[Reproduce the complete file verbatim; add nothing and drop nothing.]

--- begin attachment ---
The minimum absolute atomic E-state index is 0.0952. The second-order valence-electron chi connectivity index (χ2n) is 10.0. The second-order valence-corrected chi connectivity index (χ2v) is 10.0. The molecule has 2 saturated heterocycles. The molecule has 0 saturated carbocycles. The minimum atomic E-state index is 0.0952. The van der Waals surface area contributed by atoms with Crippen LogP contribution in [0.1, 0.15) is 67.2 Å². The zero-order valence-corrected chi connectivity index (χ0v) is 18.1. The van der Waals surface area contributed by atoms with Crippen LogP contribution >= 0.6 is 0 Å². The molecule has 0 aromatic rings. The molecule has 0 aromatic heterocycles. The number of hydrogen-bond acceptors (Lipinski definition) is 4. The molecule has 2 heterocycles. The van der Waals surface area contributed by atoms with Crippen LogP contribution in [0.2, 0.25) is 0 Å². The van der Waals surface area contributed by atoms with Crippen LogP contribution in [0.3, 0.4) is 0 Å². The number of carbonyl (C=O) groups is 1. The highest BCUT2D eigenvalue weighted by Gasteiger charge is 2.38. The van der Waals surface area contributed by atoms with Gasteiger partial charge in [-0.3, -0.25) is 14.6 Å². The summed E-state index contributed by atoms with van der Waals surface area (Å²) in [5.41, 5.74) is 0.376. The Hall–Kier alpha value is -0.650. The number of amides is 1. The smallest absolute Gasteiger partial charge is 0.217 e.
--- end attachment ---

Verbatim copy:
The minimum absolute atomic E-state index is 0.0952. The second-order valence-electron chi connectivity index (χ2n) is 10.0. The second-order valence-corrected chi connectivity index (χ2v) is 10.0. The molecule has 2 saturated heterocycles. The molecule has 0 saturated carbocycles. The minimum atomic E-state index is 0.0952. The van der Waals surface area contributed by atoms with Crippen LogP contribution in [0.1, 0.15) is 67.2 Å². The zero-order valence-corrected chi connectivity index (χ0v) is 18.1. The van der Waals surface area contributed by atoms with Crippen LogP contribution >= 0.6 is 0 Å². The molecule has 0 aromatic rings. The molecule has 0 aromatic heterocycles. The number of hydrogen-bond acceptors (Lipinski definition) is 4. The molecule has 2 heterocycles. The van der Waals surface area contributed by atoms with Crippen LogP contribution in [0.2, 0.25) is 0 Å². The van der Waals surface area contributed by atoms with Crippen LogP contribution in [0.3, 0.4) is 0 Å². The number of carbonyl (C=O) groups is 1. The highest BCUT2D eigenvalue weighted by Gasteiger charge is 2.38. The van der Waals surface area contributed by atoms with Gasteiger partial charge in [-0.3, -0.25) is 14.6 Å². The summed E-state index contributed by atoms with van der Waals surface area (Å²) in [5.41, 5.74) is 0.376. The Hall–Kier alpha value is -0.650. The number of amides is 1. The smallest absolute Gasteiger partial charge is 0.217 e.